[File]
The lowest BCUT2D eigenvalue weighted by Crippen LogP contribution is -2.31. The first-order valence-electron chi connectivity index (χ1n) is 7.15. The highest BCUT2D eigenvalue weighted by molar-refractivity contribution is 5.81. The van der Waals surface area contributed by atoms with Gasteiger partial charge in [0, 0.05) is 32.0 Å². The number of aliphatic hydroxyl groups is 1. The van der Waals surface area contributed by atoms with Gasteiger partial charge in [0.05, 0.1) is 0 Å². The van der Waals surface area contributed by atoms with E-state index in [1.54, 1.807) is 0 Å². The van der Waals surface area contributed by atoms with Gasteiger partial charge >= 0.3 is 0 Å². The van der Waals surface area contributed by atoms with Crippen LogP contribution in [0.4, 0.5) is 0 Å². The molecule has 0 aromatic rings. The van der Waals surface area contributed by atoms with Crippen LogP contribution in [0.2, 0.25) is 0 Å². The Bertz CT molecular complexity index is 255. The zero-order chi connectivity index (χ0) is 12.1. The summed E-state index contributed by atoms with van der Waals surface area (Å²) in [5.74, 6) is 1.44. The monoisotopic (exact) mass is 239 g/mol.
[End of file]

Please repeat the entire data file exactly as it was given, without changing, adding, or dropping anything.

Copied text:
The lowest BCUT2D eigenvalue weighted by Crippen LogP contribution is -2.31. The first-order valence-electron chi connectivity index (χ1n) is 7.15. The highest BCUT2D eigenvalue weighted by molar-refractivity contribution is 5.81. The van der Waals surface area contributed by atoms with Gasteiger partial charge in [0, 0.05) is 32.0 Å². The number of aliphatic hydroxyl groups is 1. The van der Waals surface area contributed by atoms with Gasteiger partial charge in [0.05, 0.1) is 0 Å². The van der Waals surface area contributed by atoms with E-state index in [1.54, 1.807) is 0 Å². The van der Waals surface area contributed by atoms with Gasteiger partial charge >= 0.3 is 0 Å². The van der Waals surface area contributed by atoms with Crippen LogP contribution in [0.4, 0.5) is 0 Å². The molecule has 0 aromatic rings. The van der Waals surface area contributed by atoms with Crippen LogP contribution in [0.2, 0.25) is 0 Å². The Bertz CT molecular complexity index is 255. The zero-order chi connectivity index (χ0) is 12.1. The summed E-state index contributed by atoms with van der Waals surface area (Å²) in [5.74, 6) is 1.44. The monoisotopic (exact) mass is 239 g/mol.